Astoria
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Astoria. I fucked up, too bad, too bedridden from Hayward. From your slides of Cabo. From the taxicab, the pseudo mafioso driver with a penciled goatee. The ferry terminal. The newsstands, the coffee cart out on the curb—some repurposed Magirus Deutz still sporting shrapnel holes in its cab and expansion joints from when it was firebombed in Dresden, ash and bits of graphite still sticking to the petals of zinnia and daffodils agitated by the exhaust, the rumble of the Embarcadero Freeway—concrete and entombed rebar and hesitant sunlight peeking through torn awnings. One ridge of asphalt and plastic vegetation overlaid, crimped and smoothed with a front coming East.


Astoria. You should have wired me another twenty five. The sidewalks stoop down from the Salvation mission to the remains of the crabbing outposts—tin shacks filled with old cleats, reels of frayed, salt-eaten nylon cord that my thumbs couldn't resist to form a first loop, the thumb hooking in and pinching off the ends before I picture Marie Antoinette's pompadour—her shallow-cut eyes, dusted with two gauges of lead: Egyptian off-white and a guillotine’s counterweight tightening and making lateral twists in the bloodstream—and release, with only the middle finger wiggling free. Unscathed.


Astoria. I couldn’t take the ferry, nevermind reclaim the favor thrown out by old Juarez–huffing from an Captain Kirk thermos every third pass with an Rubbermaid mop past the vinyl benches, the clammed up teller booths, adding another film of backwood and watered down latex ether—smelling of cardamom and distilled vanillin—into the yellowed skylights, the rotary departure board with the busted timing circuit. Alameda. Martinez. San Mateo. Benecia. The arrivals: Sau3alito. Oh-eight-hundred-hours. School trips and produce sellers disembarking, shuffling in little clusters with duffel bags and milk crates, passing under a bank of PA bullhorns, canted seawards towards Alcatraz, an gray cyst encircled by oil tankers bleeding dry. Delay. Delay. Delay.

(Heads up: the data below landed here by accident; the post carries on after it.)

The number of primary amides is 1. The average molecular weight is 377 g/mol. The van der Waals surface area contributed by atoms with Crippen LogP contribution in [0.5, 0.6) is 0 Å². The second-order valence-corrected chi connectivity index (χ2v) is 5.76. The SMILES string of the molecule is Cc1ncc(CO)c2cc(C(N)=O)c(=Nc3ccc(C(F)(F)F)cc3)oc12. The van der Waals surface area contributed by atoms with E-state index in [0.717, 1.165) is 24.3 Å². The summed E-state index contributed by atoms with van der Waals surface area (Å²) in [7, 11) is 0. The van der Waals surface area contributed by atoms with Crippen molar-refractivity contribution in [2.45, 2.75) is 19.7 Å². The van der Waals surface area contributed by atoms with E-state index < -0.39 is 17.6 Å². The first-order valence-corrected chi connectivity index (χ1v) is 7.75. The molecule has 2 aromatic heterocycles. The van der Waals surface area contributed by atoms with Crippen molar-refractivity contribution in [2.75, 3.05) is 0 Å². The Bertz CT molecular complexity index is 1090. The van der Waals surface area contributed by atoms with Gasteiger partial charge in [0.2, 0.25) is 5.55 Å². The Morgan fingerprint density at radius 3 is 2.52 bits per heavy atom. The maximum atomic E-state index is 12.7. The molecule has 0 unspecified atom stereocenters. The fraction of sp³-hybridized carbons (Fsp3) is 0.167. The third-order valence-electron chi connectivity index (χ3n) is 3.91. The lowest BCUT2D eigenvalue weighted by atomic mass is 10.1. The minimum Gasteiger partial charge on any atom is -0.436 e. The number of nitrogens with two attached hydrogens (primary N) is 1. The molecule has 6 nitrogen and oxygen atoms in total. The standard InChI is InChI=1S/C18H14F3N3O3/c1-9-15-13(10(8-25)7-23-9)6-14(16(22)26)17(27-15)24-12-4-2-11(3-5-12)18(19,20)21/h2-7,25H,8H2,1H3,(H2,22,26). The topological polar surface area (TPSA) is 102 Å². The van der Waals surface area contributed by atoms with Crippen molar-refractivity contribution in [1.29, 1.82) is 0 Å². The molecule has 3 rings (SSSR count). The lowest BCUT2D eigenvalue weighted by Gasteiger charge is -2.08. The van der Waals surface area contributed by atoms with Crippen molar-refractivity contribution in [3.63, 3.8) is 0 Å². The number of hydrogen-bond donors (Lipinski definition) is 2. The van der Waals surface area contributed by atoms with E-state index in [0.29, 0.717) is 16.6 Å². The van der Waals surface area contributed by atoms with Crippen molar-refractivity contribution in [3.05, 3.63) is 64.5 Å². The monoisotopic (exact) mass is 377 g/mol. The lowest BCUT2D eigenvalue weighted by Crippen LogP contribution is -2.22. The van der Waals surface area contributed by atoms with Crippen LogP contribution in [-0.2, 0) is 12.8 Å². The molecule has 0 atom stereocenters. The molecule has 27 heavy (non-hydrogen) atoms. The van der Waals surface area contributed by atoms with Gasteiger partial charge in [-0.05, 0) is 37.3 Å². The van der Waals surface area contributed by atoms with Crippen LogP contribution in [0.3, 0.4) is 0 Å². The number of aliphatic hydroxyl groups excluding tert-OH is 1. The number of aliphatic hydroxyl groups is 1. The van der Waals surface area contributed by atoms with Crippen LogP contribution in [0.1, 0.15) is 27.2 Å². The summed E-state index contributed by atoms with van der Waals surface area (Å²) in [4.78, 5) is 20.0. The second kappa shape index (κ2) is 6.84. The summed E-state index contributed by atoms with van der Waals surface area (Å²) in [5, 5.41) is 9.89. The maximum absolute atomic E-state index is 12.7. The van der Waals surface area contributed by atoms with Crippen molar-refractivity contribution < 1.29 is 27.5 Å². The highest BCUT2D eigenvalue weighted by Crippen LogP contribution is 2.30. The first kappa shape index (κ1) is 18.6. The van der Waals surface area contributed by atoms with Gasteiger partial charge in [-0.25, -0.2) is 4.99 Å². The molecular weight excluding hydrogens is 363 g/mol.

Astoria. IDs need not be required. I miss the Key System—or what was a primal impression of it—embossed in postcards, Polaroids tied together with rubber bands waiting for incineration on the curb. Soles. Gumtree, cork and regurgitated rubber needling dignified with two slivers of electrified steel underneath the Bay Bridge. Shoulders pale on seats backed hard with velvet and lace. The BART bus is lying dead in the center span, the driver fumbling around in the engine compartment as four lanes—sedans and Vespas and dented Volkswagens—jeer and whistle and split apart in its wake. Up front some kid in denim roll ups is blabbering away, talking about Nikita Khrushchev and what could have been: rotoscoped turrets pinning round an plane of plaster-of-paris and brushed aluminum stacked atop plowed orange groves, a bouquet of carnations clasped in one hand. I could smell his pomade, some fruity, high-posture mixture slicking back thick locks. One glance across the aisle and the game’s back on. A propane tanker howls by. Rattles the fishbowl windows misting up, no longer tempered clear by an overloaded radiator.


Astoria. His eyes behind polarized spectacles are bloodshot, and yet he isn’t shaking. Eddie’s his name—and when he places the carnations in the fire bucket on the stairway landing, the lower quarter of his nightshirt comes untucked. Stitch marks running the length of his spine. Integrated tapeworms. Disposable tourniquets make an impromptu cushion for his Tweety Bird Timex on the nightstand. He sleeps with an .45 sunny side up, color-sensitive nickel receding under Berkley sodium vapor. Says that it’s for posterity’s sake. For honing old friends—reflexes blunted after taking a fall and cracking his noggin open while retreating with a detachment of Marines from the gates of the Saigon embassy. Says he knows a guy or two. Says that the avenues, the enclaves of eucalyptus and accordion brickwork intersected by I-80 and State Route 24 are only a Pomtoken Village being absorbed into a traveler's check bloodstream. Says he knows a rhetorical libretto or two. Says I’m a dadaist washout. Says I argue fast and straight over a bottle of scotch. That I got to try my cards at laying speech against a battery of professors. Freud hardliners. Says he’s exiled. Says he’s dead broke. Says he paid off the admissions officers. Says he filches spark plugs from Pintos and bashes them open. Says he sifts through the ceramic with an electron microscope. Says he has the dexterity of a finch. Working his way through the powder as Cronkite gasps his gov't name on the radio. Knuckles and dental picks searching, searching for some semblance of titanium, copper, gold—and yet couldn’t pass muster to topple a cash register.

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